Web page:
Trump’s Planned War Crimes Are Impeachable

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War Crimes Are American Law.

The President of the United States targeted a specific high official of the Iranian government in a military strike, killing Iran’s Qasem Soleimani, commander of Iran’s notorious “Quds” division (just one of his many titles). An argument exists that such targeted assassinations themselves violate U.S. law. However, I accept that as a commander of a dangerous, hostile force Soleimani is a “combatant” and legitimate target under the rules of war (not that any war declared by Congress exists). Soleimani led a force responsible for many deaths, and contributed to the destabilization of the Middle East. I do not mourn for him.

Trump’s assassination of Soleimani carries great risks. He was essentially the second most powerful person in the Iranian government. The blowback from this decision is likely to be substantial, even more destabilizing, and could lead to a major war against Iran. In response to this danger, Trump has responded with his usual diplomacy via Twitter bluster. The tweets are full of chest puffing threats to use “beautiful” high tech American military might to make short work of Iran. Stuff like this:

At least he hasn’t threatened nukes . . . yet. However, in one such tweet Trump did threaten to commit war crimes.

The United States Criminal Code

52 sites, a number based not on military need or expediency, but rather to match the number of hostages taken 40 years ago. The problem here is Trump’s specific threat to target “Iranian culture.” Targeting cultural targets is a war crime, as defined by United States law. Let’s start with that law at 18 U.S.C. 2441.

One would hope that “penalty of death” part would get the President’s attention. Next, we go to the statute’s definition of a war crime.

In essence the United States Code adopts the Geneva and Hague Conventions as United States law.

The Hague Conventions

The most relevant provision of the Hague Convention is Article 27, which is among those specifically listed as adopted by the United States Criminal Code, and it is rather on point.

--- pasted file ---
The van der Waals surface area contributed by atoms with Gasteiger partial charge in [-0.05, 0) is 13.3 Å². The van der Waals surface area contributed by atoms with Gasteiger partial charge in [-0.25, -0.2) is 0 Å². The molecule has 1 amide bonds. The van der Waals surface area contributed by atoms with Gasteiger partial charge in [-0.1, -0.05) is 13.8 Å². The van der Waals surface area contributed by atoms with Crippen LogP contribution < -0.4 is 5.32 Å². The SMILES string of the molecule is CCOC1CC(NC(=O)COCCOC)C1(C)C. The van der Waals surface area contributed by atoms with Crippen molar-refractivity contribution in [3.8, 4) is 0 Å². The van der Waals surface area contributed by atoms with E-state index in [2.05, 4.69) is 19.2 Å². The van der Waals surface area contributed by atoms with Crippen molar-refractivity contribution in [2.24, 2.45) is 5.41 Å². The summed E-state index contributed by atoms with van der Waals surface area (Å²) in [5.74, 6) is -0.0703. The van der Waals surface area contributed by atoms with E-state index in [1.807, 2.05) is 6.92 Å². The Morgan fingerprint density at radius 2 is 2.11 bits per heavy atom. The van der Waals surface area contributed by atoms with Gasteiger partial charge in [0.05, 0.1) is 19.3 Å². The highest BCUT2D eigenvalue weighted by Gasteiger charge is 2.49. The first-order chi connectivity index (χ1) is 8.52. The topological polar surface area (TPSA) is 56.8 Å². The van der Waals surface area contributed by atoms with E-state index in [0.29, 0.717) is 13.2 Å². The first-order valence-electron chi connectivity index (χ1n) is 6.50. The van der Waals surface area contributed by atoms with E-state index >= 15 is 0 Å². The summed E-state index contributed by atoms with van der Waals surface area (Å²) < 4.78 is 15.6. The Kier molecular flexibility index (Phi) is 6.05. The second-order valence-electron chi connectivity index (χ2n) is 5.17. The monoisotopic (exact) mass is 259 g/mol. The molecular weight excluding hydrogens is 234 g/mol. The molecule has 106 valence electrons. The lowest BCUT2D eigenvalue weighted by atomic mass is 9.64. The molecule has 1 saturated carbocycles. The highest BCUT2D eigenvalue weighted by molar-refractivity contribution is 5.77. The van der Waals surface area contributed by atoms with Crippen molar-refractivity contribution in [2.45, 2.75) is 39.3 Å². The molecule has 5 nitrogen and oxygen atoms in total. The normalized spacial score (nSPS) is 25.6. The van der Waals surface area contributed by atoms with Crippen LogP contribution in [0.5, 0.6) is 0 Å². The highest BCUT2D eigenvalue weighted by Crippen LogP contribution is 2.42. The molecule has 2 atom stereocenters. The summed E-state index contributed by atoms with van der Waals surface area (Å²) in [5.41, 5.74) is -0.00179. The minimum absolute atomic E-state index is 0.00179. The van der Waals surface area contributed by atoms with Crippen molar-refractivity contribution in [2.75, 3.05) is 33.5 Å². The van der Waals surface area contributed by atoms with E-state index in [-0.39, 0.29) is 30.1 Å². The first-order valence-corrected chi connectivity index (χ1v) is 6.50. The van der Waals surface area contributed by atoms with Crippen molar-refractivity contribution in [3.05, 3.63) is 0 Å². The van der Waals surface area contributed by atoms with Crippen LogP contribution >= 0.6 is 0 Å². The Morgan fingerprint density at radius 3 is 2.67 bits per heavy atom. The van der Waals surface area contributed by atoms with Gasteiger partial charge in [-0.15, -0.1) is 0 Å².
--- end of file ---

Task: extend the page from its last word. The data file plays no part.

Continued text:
Trump’s threat to attack cultural targets seems directly aimed at “buildings dedicated to religion, art, science, charitable purposes or historical monuments.”

The Geneva Conventions

The Geneva Conventions of 1949 provide for the protection of civilians in occupied areas. Later variations of the Conventions extend more general protections for civilians against the effects of war. Perhaps most applicable are Article 52 of Protocol I of the Conventions and Article 53 signed in 1977. Article 52 states:

Article 53 is even more on point:

However, while the United States is a signatory to Protocol I, it was not ratified by the Senate as a treaty and it is not incorporated into the United States Criminal Code. Even so, Article 53 is pretty much a restatement of the above cited Hague Convention, which is adopted by the United States Criminal Code. Further it is clear what international law in this regard states.

Conclusion

The President of the United States of America clearly tweeted an intent to commit war crimes as defined and prohibited by the United States Criminal Code. This mere threat is not a crime. However, should Trump consummate this threat, that would be a crime under the Code. His Twitter statement is clear evidence of premeditation and planning, which should be viewed as aggravating factors of the offense. Trump’s pardoning of war criminals should also be viewed as evidence of his contempt for the rule of law in this area, and as encouragement for the illegal acts he orders.

It should also be noted that other members of the Administration involved with such planning would be criminally culpable as well, along with any members of the military who commit the war crimes under the President’s direction.

I don’t make allegations of war crimes without careful consideration. I am a published author in the field who repudiated false claims of war crimes advanced by Ramsey Clark against the Bush Administration relating to conduct of the first war against Iraq. What Trump proposes is unquestionably a war crime.

Written by

Retired lawyer & Army vet in The Villages of Florida. Lifelong: Republican (pre-Trump), Constitution buff, science nerd & dog lover. Twitter: @KeithDB80

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